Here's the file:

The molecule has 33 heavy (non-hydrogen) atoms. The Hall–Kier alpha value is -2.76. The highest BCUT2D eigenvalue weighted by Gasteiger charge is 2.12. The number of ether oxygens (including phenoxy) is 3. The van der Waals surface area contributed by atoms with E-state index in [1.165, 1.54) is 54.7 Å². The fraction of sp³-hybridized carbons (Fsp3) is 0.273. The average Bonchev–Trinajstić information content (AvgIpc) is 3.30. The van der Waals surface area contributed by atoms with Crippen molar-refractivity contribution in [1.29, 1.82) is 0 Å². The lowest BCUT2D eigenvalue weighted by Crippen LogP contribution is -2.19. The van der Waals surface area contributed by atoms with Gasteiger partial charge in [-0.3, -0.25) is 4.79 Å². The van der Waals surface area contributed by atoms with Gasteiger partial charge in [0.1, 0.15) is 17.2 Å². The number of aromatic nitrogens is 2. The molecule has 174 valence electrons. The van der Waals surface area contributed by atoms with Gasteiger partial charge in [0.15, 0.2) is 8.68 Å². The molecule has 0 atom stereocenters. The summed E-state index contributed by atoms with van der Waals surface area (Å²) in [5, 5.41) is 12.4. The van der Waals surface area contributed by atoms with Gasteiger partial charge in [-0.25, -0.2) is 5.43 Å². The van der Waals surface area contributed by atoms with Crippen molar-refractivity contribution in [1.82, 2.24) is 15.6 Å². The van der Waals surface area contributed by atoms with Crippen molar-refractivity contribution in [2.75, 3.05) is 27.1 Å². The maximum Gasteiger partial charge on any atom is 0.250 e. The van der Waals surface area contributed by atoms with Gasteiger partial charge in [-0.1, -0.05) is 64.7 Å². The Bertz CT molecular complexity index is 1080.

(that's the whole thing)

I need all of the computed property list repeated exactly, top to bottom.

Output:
The molecule has 33 heavy (non-hydrogen) atoms. The Hall–Kier alpha value is -2.76. The highest BCUT2D eigenvalue weighted by Gasteiger charge is 2.12. The number of ether oxygens (including phenoxy) is 3. The van der Waals surface area contributed by atoms with E-state index in [1.165, 1.54) is 54.7 Å². The fraction of sp³-hybridized carbons (Fsp3) is 0.273. The average Bonchev–Trinajstić information content (AvgIpc) is 3.30. The van der Waals surface area contributed by atoms with Crippen molar-refractivity contribution in [1.29, 1.82) is 0 Å². The lowest BCUT2D eigenvalue weighted by Crippen LogP contribution is -2.19. The van der Waals surface area contributed by atoms with Gasteiger partial charge in [-0.3, -0.25) is 4.79 Å². The van der Waals surface area contributed by atoms with Gasteiger partial charge in [0.1, 0.15) is 17.2 Å². The number of aromatic nitrogens is 2. The molecule has 174 valence electrons. The van der Waals surface area contributed by atoms with Gasteiger partial charge in [0.15, 0.2) is 8.68 Å². The molecule has 0 atom stereocenters. The summed E-state index contributed by atoms with van der Waals surface area (Å²) in [5, 5.41) is 12.4. The van der Waals surface area contributed by atoms with Gasteiger partial charge in [-0.25, -0.2) is 5.43 Å². The van der Waals surface area contributed by atoms with Crippen molar-refractivity contribution in [1.82, 2.24) is 15.6 Å². The van der Waals surface area contributed by atoms with Crippen molar-refractivity contribution in [2.75, 3.05) is 27.1 Å². The maximum Gasteiger partial charge on any atom is 0.250 e. The van der Waals surface area contributed by atoms with Gasteiger partial charge in [-0.1, -0.05) is 64.7 Å². The Bertz CT molecular complexity index is 1080.